Geneticists at Jackson Laboratory in Bar Harbor report using gene therapy to cure a rare, inherited metabolic disorder - known in humans as Sly's syndrome - in newborn and adult mice. The team, led by Edward H. Birkenmeier, has so far spliced normal copies of the gene for the enzyme betaglucuronidase into the bone marrow of hundreds of mice, reversing all signs of the disease.
The mice were born with mucopolysaccharidosis Type VII, a disfiguring and eventually fatal disease caused by mutations in the genes that code for beta-glucuronidase. The mutations prevent production of the enzyme, which is needed to rid cells of complex sugars called mucopolysaccharides. Without betaglucuronidase, toxic levels of the sugars accumulate in compartments called lysosomes, which are responsible for breaking down cellular wastes. The buildup causes stunted growth, as well as deformities of the skeletal and nervous systems.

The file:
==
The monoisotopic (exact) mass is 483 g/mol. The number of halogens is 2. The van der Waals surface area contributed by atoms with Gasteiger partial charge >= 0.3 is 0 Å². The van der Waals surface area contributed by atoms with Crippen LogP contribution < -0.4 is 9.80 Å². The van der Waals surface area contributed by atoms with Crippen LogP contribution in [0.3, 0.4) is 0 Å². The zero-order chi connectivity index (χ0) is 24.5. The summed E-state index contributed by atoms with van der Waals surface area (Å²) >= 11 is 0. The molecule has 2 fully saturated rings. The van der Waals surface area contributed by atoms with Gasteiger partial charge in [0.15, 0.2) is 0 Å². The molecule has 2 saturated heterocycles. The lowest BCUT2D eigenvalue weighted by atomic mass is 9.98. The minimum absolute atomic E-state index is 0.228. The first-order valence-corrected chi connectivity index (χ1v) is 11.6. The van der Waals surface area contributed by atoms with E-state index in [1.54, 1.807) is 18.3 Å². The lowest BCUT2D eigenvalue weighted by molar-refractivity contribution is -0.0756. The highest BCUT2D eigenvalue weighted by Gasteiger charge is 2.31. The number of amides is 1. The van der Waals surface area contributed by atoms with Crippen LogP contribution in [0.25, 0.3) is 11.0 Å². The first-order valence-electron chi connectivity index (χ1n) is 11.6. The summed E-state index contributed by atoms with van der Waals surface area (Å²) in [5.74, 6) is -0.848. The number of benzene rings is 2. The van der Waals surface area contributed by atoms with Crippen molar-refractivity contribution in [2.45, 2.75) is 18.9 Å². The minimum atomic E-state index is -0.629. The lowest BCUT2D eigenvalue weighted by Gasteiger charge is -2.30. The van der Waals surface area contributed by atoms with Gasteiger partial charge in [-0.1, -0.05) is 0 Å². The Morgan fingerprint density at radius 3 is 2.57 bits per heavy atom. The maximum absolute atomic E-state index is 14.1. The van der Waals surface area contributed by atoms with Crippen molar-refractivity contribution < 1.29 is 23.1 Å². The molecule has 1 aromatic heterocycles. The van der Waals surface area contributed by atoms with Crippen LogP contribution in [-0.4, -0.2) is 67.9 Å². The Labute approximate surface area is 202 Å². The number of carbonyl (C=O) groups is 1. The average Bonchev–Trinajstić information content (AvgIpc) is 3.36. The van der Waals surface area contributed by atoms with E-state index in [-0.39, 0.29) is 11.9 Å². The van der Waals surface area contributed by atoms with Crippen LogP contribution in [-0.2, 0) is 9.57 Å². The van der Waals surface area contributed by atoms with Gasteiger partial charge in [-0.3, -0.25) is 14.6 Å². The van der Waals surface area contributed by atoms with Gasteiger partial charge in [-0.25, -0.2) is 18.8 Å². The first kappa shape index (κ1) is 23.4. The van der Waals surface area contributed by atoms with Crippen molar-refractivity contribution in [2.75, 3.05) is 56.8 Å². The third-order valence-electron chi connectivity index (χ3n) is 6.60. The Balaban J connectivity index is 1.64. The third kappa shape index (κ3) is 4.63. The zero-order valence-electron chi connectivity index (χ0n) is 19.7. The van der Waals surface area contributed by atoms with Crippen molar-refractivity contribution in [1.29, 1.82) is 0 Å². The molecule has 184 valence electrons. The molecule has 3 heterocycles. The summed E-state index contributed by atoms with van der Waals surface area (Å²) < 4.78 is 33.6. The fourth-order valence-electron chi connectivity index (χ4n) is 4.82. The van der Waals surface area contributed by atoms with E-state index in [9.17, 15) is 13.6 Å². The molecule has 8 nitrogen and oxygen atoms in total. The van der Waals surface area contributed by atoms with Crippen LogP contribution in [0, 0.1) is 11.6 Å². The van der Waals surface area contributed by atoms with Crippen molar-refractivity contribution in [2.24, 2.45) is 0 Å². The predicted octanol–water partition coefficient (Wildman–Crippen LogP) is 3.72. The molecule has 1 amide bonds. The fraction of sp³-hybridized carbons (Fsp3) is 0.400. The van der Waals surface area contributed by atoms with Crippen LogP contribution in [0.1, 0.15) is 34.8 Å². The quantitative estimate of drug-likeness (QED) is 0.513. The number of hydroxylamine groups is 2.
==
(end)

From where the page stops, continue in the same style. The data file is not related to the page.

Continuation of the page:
People with Sly's syndrome usually have cardiac murmurs and mental retardation, and most die before 2 years of age. "Currently, there's no definitive treatment for the disorder," says its discoverer, William S. Sly of St. Louis University School of Medicine. Sly says he and Birkenmeier have been able to produce moderate quantities of beta-glucuronidase through genetic engineering, but have not yet convinced a drug or biotechnology company to develop the engineered enzyme, which has a limited market.
As long as the enzyme treatment remains unavailable, Sly says, "this disorder would be a candidate for human gene therapy." In the recent mouse experiment, the inserted gene produced only 2 to 5 percent of the normal enzyme level, but this was sufficient to cure the disease, Birkenmeier says.
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